A trip to a developing country to do some volunteering in an orphanage out of altruism can create more demand for orphanages and ‘orphans’ and ultimately can cause more harm than good. Above all, short-term visits to orphanages can be seen as a source of trauma and attachment disorder for children in institutional care. Volunteers are constantly coming and leaving these ‘orphans’, which can harm the children’s mental as well as physical development.
When you are planning to volunteer overseas, think carefully about your intentions and the potential impact your presence can have on the local community. I advocate that despite its flaws, the educational aspects of voluntourism must be sustained and made better instead of being completely rejected. There are indeed some useful projects out there that are worth supporting. In an upcoming article, I have prepared a brief guide to give future voluntourists some directions on choosing the right organisation and making a real impact on their trips.
Voluntourism opportunities are not all the same and those who criticise it tend to fall into generalisations which create false stereotypes. There is this growing one-dimensional view that volunteers are all young, selfie-obsessed tourists from wealthy families with white saviour complexes.
From my own experience, I can tell that this portrayal is far from the truth. Having a strong interest in international development, I have always wanted to learn more about the role of foreign aid and how an ordinary person can contribute to sustainable development and poverty eradication. Last summer, I had the opportunity to work with a small humanitarian organisation called First Aid Africa. The charity’s mission is to increase the number of people who have access to emergency health care by providing sustainable first aid training and equipment across East and Southern Africa. According to the WTO, ‘injuries are among the leading causes of death and life-long disability globally… about 1.24 million people die annually on the world’s roads, with 20–50 million sustaining non-fatal injuries. Preventable death from injuries is particularly high in sub-Saharan Africa due to a lack of access to emergency health care. First Aid Africa has developed its own syllabus in partnership with local actors in Malawi, Tanzania, Uganda, Kenya and Zambia. This partnership approach allows the organisation to target its work towards the most relevant communities and develop a first aid training programme that can be applied locally without relying on constant foreign assistance. The charity gives high priority to sustainability and realises that ‘the donation of first aid kits from Europe & the US without a reliable supply chain is not sustainable. It creates a relationship based on reliance rather than on partnership. Wherever possible, we aim to work with communities to develop equipment made from locally available materials.’ Volunteers are given specialist training in first aid and teaching prior to departure, which they can pass on to the communities they work in. Those who are interested in working with the charity need to apply online and if their application is successful, they are invited to an interview. This two-stage process is designed to find the right people for the charity’s project and filter out those ‘young, selfie-obsessed tourists from wealthy families with white saviour complexes’.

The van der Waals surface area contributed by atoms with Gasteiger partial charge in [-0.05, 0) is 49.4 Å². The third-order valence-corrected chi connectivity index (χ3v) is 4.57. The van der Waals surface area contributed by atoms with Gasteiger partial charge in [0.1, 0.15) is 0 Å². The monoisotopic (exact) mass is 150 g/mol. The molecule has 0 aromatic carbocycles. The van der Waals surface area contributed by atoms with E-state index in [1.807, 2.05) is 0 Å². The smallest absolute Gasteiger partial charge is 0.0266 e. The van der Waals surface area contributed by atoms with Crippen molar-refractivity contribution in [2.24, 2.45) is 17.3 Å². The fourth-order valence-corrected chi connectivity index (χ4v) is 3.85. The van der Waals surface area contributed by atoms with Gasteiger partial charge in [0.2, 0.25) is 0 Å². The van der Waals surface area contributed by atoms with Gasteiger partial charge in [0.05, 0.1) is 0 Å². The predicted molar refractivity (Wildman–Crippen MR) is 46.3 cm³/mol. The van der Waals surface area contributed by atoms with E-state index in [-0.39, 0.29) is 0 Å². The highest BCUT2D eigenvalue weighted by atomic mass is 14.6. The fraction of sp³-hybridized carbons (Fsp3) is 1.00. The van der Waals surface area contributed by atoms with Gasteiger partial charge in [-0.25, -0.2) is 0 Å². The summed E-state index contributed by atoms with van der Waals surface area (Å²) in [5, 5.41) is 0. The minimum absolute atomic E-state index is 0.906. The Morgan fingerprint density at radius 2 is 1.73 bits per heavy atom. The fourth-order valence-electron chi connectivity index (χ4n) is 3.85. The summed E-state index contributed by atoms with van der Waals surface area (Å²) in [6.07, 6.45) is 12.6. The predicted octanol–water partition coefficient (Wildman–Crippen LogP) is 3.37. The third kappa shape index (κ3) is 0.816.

I was successfully accepted by First Aid Africa last year and I went to an expedition to Uganda in July. I had the opportunity to work with locals from Fort Portal and gain a better insight into the charity’s work. Apart from providing free sustainable first aid training in local communities and secondary schools, the charity also works as a corporate service provider for companies and larger organisations in exchange for a fair fee, which allows the charity to create job opportunities for locals and sustain their free community services.
During my four-week stay in Uganda, we have taught very simple but effective ways to deal with bleeding, burns, snake bites, fractured limbs …etc. First aid knowledge can make a huge difference when someone’s well-being, recovery or even life is at risk. First Aid Africa would not be able to operate in these communities without international volunteers and that is why I believe that voluntourism has an important role in international development. When you are considering donating to a charity or joining a volunteer expedition, make sure that you do your research and support a project that is actually helping the beneficiaries and not making more damage in the host countries.
Felicia Szloboda is currently doing a MSc in Human Rights and Diplomacy at the University of Stirling in Scotland. Her main interests include researching the rise of ‘illiberalism’ in Europe, democratisation, human rights and international development. Twitter: @FeliciaS023